He was often plagued with poor health, in addition to his impaired hearing. Respiratory troubles frequently forced him to take a complete rest from ministry. On his last furlough in England, “he was run over and seriously injured, being taken home almost unconscious.” (Martyred Missionaries, 156).
In 1900, he had detected the coming danger to missionaries when the Boxers killed Elder Si of Hongtong, the successor to Xi Shengmo, Shanxi. He had traveled through Baoding to Shanxi, visiting mission stations on the way, reaching a group of thirty-two missionaries in conference at Linfen (Pingyang) on May 17. Accordingly, at the conference he spoke on Hebrews 13:5-6. From there he went to Lu’an (now Changzhi), Yuwu and Lucheng, speaking to Chinese Christians and missionaries on the same theme of confidence amidst danger. “The keynote of his message was the likelihood of the churches in China being called upon to suffer for Christ.”(Martyred Missionaries, 77) He also described the change in the Apostle Peter between the time that Jesus warned him of the coming cross and his later references to sufferings in his sermons and letters. Another missionary wrote, “Mr. Cooper’s messages were full of comfort and strength; especially so were his thoughts on the words: ‘I will never leave thee, nor forsake thee. So that we may boldly say, “The Lord is my helper, and I will not fear what man shall do unto me.”’” (Martyred Missionaries, 103)
He had intended to return south through Henan, but was needed by CIM Deputy Director John Stevenson in Shanghai, so he headed towards Baoding, Zhili, with Tianjin and then Shanghai his destination. Instead, he walked into the center of the Boxer Rebellion. In Baoding he stayed with Mr. and Mrs. Bagnall, who were in charge of the CIM business office.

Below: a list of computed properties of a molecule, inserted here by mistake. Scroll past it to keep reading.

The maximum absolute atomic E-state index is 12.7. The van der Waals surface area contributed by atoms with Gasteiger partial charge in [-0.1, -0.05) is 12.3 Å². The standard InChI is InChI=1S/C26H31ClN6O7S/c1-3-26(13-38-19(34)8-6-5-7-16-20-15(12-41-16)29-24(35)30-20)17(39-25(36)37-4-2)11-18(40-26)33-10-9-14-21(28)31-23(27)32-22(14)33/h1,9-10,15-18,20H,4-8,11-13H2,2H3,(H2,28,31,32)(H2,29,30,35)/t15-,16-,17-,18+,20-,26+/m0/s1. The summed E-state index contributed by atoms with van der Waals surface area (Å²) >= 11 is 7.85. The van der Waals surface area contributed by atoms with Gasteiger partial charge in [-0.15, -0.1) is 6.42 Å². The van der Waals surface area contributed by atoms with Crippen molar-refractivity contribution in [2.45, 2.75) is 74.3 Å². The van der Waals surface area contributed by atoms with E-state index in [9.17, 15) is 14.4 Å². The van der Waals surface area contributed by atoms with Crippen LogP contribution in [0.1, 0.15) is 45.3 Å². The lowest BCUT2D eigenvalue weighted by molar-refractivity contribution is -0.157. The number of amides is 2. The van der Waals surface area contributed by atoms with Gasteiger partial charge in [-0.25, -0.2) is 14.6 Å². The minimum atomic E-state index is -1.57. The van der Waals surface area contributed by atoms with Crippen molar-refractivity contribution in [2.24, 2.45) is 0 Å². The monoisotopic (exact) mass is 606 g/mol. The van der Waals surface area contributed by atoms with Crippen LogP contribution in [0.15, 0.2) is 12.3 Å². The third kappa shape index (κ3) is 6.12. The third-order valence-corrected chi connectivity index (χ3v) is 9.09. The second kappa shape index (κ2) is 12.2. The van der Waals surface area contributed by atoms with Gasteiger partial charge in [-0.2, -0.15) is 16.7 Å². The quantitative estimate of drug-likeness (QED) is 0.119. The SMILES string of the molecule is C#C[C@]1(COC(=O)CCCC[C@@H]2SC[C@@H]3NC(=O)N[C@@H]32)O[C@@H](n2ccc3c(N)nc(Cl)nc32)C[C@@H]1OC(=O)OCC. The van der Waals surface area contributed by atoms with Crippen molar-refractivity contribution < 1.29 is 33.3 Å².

On June 30, Boxers attacked and burned the Presbyterian missionary premises, killing all inside, including faithful Chinese helpers who had chosen to stay behind. The property and missionaries of the American Board were next assaulted. One missionary was killed and two women taken captive. Hearing of this, Cooper and the Bagnalls hurried to the imperial military camp nearby, hoping for escort to safety. Instead, they were handed over to the Boxers, tied to each other, and led out for execution. All were beheaded, and their bodies exposed overnight before being thrown into a common grave.
Cooper was described as “a quiet, saintly, but physically powerful and mature man.” (HTCOC, 6:386). “One of the very blameless lives that I have ever come into contact with,” wrote one friend who had been with him amidst very trying circumstances. (Martyred Missionaries, 156) “He could be perfectly firm and decided when such an attitude was called for, but he could say ‘No’ in such a way as not to give offence to those with whose proposals he was unable to agree.” (Ibid., 157). “Quiet strength, gentle patience, frank faithfulness, and tender sympathy” were qualities which exercised a profound impact on all those with whom he came into contact. (Ibid.)
He was survived by his wife and children.
- A.J. Broomhall, Hudson Taylor & China’s Open Century, Book Six, Assault on the Nine, 386, 392, 430.
- A.J. Broomhall, Hudson Taylor & China’s Open Century, Book Seven, It is Not Death to Die!, 39, 97, 103, 200, 244, 246, 248, 254, 261, 276, 299-300, 312, 316, 320-322, 344-349, 361-362, 418, 441-442, 452.
- Marshall Broomhall, ed. Martyred Missionaries of the China Inland Mission, 77, 103, 112, 154-157, 293
- Marshall Broomhall, The Jubilee Story of the China Inland Mission, 171, 250.